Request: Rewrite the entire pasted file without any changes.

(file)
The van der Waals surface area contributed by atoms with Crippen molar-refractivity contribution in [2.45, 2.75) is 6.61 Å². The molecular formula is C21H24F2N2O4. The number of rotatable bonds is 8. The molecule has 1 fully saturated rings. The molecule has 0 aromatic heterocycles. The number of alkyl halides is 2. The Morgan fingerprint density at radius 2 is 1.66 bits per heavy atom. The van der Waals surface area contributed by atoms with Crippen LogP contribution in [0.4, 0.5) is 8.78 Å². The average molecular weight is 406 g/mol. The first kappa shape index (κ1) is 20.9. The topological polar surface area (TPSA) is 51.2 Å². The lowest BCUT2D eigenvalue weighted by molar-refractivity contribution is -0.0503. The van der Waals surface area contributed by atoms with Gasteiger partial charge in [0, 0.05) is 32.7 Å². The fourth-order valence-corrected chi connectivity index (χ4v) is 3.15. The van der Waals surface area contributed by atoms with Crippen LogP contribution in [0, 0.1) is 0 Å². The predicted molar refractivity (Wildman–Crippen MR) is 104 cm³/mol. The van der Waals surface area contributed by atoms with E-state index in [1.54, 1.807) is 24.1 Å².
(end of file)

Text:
The van der Waals surface area contributed by atoms with Crippen molar-refractivity contribution in [2.45, 2.75) is 6.61 Å². The molecular formula is C21H24F2N2O4. The number of rotatable bonds is 8. The molecule has 1 fully saturated rings. The molecule has 0 aromatic heterocycles. The number of alkyl halides is 2. The Morgan fingerprint density at radius 2 is 1.66 bits per heavy atom. The van der Waals surface area contributed by atoms with Crippen LogP contribution in [0.4, 0.5) is 8.78 Å². The average molecular weight is 406 g/mol. The first kappa shape index (κ1) is 20.9. The topological polar surface area (TPSA) is 51.2 Å². The lowest BCUT2D eigenvalue weighted by molar-refractivity contribution is -0.0503. The van der Waals surface area contributed by atoms with Gasteiger partial charge in [0, 0.05) is 32.7 Å². The fourth-order valence-corrected chi connectivity index (χ4v) is 3.15. The van der Waals surface area contributed by atoms with Crippen LogP contribution in [0, 0.1) is 0 Å². The predicted molar refractivity (Wildman–Crippen MR) is 104 cm³/mol. The van der Waals surface area contributed by atoms with E-state index in [1.54, 1.807) is 24.1 Å².